Skip to main content
Back to Latest News

Statement from Victims’ Families Read by Senator Blumenthal During Consideration of the HOT CARS Act

Statement from Victims’ Families Read by Senator Blumenthal During July 10th, 2019 Senate Commerce, Science, and Transportation Committee During Consideration of the HOT CARS Act of 2019

Watch video of statement being read by Senator Blumenthal

Since 1990, more than 900 children have needlessly died in hot cars, including 19 children so far this year. To forget is a human condition, yet technological solutions are available to remedy the problem.  Vehicle technology already reminds us if we have left a car door open, a trunk unlatched, headlights left on, among other safety concerns.  A number of innovative auto industry suppliers across the country have developed systems to effectively detect and provide a warning when a child is left behind in a car. It is essential that the U.S. Department of Transportation immediately initiates and completes a rulemaking process to issue a standard with minimum performance requirements and ensure that all new cars are equipped with lifesaving technologies that identify and alert the presence of a child. A system that discerns when a child is left alone in a vehicle will also address the problem of young children who climb into unoccupied vehicles.  This tragic situation is far too common and represents nearly 30 percent of the fatal victims who die in hot cars.  Just last week this tragedy happened to a young child in Denton, Texas. We appreciate the concern and compassion of the Members of this Committee who support legislation mandating DOT action.  For years now, we have been sharing with you and your staffs our deeply personal and exceedingly painful stories.  Lifesaving technology to prevent child deaths is available, affordable and advancing.  We need a comprehensive solution that does not fall short of adequately addressing the problem.  While legislation will not bring back our children, we urge you to act on this deadly but solvable problem.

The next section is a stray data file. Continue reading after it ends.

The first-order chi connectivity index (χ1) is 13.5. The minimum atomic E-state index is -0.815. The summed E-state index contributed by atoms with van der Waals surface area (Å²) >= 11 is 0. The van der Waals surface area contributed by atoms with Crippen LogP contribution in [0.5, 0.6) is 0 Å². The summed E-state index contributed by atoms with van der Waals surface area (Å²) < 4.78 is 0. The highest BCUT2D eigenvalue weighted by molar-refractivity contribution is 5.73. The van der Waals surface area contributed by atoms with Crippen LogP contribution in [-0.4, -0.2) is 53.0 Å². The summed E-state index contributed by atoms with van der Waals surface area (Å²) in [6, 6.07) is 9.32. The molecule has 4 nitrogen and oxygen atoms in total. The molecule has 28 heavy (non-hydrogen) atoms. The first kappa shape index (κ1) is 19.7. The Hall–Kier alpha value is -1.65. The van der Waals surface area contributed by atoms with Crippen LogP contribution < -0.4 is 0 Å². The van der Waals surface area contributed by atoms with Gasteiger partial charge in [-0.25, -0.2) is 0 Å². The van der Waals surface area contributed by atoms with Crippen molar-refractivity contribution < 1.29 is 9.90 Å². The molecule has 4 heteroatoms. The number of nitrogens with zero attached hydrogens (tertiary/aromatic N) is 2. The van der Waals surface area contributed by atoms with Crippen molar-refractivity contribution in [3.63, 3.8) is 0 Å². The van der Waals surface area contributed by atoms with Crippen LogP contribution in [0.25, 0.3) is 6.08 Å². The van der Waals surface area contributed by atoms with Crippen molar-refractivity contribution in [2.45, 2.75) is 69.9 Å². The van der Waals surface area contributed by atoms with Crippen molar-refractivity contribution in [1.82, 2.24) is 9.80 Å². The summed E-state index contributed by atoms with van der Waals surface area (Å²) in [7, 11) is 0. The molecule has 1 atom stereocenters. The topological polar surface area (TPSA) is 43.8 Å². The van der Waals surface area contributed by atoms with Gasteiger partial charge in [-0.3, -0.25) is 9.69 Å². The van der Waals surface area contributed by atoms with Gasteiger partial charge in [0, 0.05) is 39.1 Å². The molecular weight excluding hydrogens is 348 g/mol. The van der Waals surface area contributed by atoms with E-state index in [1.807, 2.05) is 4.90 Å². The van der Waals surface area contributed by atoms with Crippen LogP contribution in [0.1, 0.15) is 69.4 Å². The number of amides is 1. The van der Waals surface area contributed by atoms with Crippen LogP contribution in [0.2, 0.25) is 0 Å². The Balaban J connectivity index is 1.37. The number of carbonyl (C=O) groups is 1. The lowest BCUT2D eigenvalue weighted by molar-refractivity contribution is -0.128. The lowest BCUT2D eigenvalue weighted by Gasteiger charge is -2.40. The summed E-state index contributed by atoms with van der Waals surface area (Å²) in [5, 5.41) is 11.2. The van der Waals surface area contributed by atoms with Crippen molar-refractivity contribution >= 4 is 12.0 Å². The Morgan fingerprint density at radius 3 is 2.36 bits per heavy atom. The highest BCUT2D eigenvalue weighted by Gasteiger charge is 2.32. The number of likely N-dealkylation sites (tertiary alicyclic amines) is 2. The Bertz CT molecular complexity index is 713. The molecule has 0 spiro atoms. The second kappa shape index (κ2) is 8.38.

Scroll to top of page